Define subtrees and submodules
Now you are going to learn an important skill. There are all sorts of projects you will be working on in GitHub, and some may be very extensive. They may require libraries from several repositories.
How can we integrate code libraries from other repositories into our own repo?
To use these without disrupting your work, you will have to split your codebase into separate modules. This is called modularization in Git. This is achieved in two ways: subtrees and submodules. Depending on the requirements of the project, one may be more useful than the other.
What are subtrees?
If you think of your Git repository as a tree, imagine a subtree as a smaller version inside your main tree.
It's kind of like when you have a file directory with subdirectories inside. What's a Git subtree? Let's say that you have a beautiful video game, and it uses a backdrop with happy trees and animals. Only they are defined in a code library in another repository. You'd use a subtree to copy and bring in that other repository with the trees and the animals. Once that copy is integrated into your repository, you can work efficiently with your code.
✅ The benefits to using a subtree:
It's straightforward, efficient, and easy to use.
Since it is stored as commits, it's easy to use with your repository.
It provides all of the same functions a normal repository would.
If you need to change things up:
the repository provides easy access to where the subtree is integrated
if you want cleaner code, you can squash all the commits
it is easily reverted with Git
❌ When won't a subtree work for you?
You have many complex dependencies.
Your dependencies need constant updating.
Constant updates and working with other dependencies can get messy!
Getting started with subtrees
You remember how to clone a project, right? It's very similar in this case: you run the
git clone command from Git Bash, using the desired repository's HTTPS URL on GitHub. This will provide you a clone of that external repository inside your repository. Let's walk through the steps!
First, it's important to create a remote connection to your external repo from Git Bash. Doing this first, allows you to refer to the repository's URL without having to reference it with the address every time. This command will also create the subdirectory that will hold your subtree. Let's call this subdirectory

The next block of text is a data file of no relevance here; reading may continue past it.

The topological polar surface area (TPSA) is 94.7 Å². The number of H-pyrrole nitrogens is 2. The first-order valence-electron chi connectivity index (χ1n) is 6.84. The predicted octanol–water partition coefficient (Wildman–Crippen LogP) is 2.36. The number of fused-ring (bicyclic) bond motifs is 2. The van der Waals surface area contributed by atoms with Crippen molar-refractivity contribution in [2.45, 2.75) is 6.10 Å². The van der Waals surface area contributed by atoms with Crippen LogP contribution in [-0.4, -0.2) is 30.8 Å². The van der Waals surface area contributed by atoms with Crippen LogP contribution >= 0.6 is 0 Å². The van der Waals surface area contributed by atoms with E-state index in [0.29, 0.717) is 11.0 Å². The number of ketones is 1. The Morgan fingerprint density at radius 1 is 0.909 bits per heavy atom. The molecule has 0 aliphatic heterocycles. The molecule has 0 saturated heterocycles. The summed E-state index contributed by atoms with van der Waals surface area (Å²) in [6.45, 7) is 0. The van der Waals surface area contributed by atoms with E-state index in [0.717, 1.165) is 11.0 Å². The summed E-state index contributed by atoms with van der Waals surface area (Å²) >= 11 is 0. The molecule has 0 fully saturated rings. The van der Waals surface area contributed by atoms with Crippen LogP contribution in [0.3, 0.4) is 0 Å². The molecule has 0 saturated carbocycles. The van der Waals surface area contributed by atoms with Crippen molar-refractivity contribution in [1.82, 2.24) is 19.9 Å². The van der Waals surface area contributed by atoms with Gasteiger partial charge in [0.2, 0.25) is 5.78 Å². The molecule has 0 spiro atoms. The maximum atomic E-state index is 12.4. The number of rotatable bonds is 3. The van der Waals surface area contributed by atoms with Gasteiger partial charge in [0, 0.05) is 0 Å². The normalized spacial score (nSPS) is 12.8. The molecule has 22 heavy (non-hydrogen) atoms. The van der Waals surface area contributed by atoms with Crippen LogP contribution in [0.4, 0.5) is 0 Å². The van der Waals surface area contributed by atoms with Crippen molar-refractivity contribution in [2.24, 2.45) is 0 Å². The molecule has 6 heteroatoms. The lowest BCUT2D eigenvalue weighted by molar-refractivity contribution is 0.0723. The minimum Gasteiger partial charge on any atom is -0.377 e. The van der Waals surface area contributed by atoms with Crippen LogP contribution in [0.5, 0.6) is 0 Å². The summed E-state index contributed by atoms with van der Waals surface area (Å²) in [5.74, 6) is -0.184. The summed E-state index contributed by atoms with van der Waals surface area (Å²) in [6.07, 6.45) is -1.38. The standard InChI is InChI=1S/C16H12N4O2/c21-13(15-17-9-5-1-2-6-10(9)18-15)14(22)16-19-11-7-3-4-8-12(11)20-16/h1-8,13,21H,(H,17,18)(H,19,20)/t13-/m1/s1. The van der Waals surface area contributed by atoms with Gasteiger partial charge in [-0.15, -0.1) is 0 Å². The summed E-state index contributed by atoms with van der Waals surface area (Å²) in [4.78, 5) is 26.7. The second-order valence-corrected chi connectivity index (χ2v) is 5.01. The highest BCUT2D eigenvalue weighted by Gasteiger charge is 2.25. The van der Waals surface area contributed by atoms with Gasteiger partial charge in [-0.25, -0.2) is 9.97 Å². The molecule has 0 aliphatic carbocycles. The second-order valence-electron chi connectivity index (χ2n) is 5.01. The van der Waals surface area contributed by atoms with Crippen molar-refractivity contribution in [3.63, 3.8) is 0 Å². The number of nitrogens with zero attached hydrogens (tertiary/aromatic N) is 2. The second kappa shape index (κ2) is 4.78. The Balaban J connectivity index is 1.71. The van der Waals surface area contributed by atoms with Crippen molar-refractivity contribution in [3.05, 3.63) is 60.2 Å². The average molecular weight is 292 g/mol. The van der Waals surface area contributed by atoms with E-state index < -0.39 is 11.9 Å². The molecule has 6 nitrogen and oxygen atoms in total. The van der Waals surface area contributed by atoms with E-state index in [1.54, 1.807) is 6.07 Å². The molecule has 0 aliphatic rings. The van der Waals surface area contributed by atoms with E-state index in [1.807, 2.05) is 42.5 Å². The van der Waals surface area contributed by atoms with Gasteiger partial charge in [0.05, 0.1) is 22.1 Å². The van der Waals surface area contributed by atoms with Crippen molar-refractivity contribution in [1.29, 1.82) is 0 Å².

It looks like this:
git remote add forest https://github.com/forestlibraries/animalsandtrees.git
After the remote connection is established, you can add your subtree with a prefix for your subtree's subdirectory.
git subtree add --prefix=forest/ forest master --squash
Notice that for the main repository and the subtree, we are using the master branch. Also notice that I used the squash command. This can help you integrate another repository without the history of so many commits. This can make your subtree more manageable. You can work more easily with any new updates that come in.
What about updates?
Your subtree is not directly connected to its original repository. How can you update it from its remote repository? Can you guess the command?
Yes! Shocking right? 😉 You're basically replacing the
add command with
git subtree pull --prefix=forest/ forest master
But how do I push my local repo to remote with the subtree?
Make sure that your files are all cloned into your subdirectories. Then checkout to master if you are in another branch using
git checkout master. Use the command:
git push origin master
Now you're all set!
Submodules work a little bit differently, and depending on the project, they may be useful to some coders. So far, you've seen that with subtrees, you pull an entire codebase from another repository into your own. It's a seamless way to manage it if you understand basic Git.
Now submodules are another ballgame. Let's take a look at how they work.
Let's go back to the animal and tree code libraries example called